Shipments in the past couple have weeks have led to an increase in the diversity of marine organisms you can see and purchase at That Fish Place. Typically when we get something new and from a new collection point, it can come with a steep price. But with the recent additions, this is not so much the case. I thought I’d take this opportunity to introduce a few of the new arrivals.
I think one of my personal favorites is the juvenile Blackbar Hogfish (Bodianus speciosus). The majority of its body has a pink/lavender color that is unlike anything that I have seen in the hobby. Though he’s only about 3 inches now, this fish does get large (around 20 inches), so it will need to have at least a 150 gallon. We also received an Anchor Tuskfish (Choerodon anchorago) which is another large fish, but will bode well in at least a 150 gallon aquarium with larger. This is a moderately aggressive fish, but it has understated beauty, prominent teeth and a curious personality.
For those who like the slow, venomous creatures we have the Fortesque Scorpionfish (Centropogon australis). This scorpionfish is found along the Australian coastline, and has sharp, venomous dorsal spines for defense, that can inflict a painful sting. Great care must be taken when keeping this fish, as its color allows it to blend seemlessly with live rock.
If the large, aggressive and venomous don’t appeal to you, we have some small and peaceful new arrivals, too. There are a lot of fish starting to come out of the Papua New Guinea region, not necessarily new species, but gorgeous specimens – Hippo Tangs, Maroon and Percula Clowns, and a few diffferent Wrasses and Butterflies. The Percula Clownfish have some amazing color, with a lot of black contrasting with the orange and white. They rival the Perculas coming from the Solomon Islands. The fish coming from Papua New Guinea are all hand caught and found at depths no greater than 5 meters, making an easier for them to transition to the aquarium.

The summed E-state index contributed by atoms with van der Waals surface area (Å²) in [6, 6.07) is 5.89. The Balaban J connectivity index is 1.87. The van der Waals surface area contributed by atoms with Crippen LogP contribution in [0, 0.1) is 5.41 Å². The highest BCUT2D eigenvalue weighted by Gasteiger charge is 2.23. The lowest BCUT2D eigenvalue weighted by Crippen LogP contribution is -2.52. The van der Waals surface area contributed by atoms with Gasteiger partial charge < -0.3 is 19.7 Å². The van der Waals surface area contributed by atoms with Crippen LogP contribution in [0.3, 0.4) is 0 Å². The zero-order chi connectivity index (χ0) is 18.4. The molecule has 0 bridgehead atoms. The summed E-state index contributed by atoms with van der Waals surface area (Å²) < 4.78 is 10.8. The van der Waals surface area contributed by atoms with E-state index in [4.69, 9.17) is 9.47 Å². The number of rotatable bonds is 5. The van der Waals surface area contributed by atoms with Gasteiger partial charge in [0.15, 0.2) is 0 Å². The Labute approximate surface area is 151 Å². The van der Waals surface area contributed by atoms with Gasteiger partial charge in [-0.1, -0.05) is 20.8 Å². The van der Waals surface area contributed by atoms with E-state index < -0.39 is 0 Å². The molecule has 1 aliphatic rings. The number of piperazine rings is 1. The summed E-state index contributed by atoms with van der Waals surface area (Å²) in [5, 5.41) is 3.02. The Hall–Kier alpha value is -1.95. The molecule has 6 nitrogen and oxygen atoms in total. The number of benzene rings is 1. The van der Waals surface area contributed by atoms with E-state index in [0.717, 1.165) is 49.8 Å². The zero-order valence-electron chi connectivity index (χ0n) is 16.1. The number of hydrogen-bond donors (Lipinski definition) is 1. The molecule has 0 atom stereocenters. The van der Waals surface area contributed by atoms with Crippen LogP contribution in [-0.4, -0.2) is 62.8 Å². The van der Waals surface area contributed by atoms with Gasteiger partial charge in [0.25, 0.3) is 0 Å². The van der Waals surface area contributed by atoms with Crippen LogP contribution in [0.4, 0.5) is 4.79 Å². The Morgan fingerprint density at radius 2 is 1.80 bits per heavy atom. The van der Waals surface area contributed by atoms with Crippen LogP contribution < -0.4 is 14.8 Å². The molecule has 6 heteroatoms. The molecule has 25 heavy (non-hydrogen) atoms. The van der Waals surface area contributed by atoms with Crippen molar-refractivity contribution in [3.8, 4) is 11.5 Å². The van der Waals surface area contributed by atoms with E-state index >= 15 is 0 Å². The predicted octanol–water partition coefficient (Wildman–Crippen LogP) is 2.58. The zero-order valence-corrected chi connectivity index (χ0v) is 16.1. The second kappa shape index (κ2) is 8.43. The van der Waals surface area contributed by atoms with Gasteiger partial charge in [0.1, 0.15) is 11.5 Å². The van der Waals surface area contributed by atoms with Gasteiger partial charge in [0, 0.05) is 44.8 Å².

The Yellowfin Toxic Goby (Yongeichthys criniger), is a hardy species that will do well in your reef aquarium. As with most gobies, the Yellowfin will be happy with a combination of foods from frozen to flake and will also help keep you sand bed clean.
On the invert front, one of the most intriguing new species is a type of shrimp, similar to the Bay Ghost Shrimp, but brilliant orange-pink in color. What is more interesting is the way it tends to hold its tail as it moves, raised like a scorpion, maybe as a defensive posture.
With shipments arriving at least twice a week, our stock is constantly changing, be sure check back frequently for other new species coming from these far off places!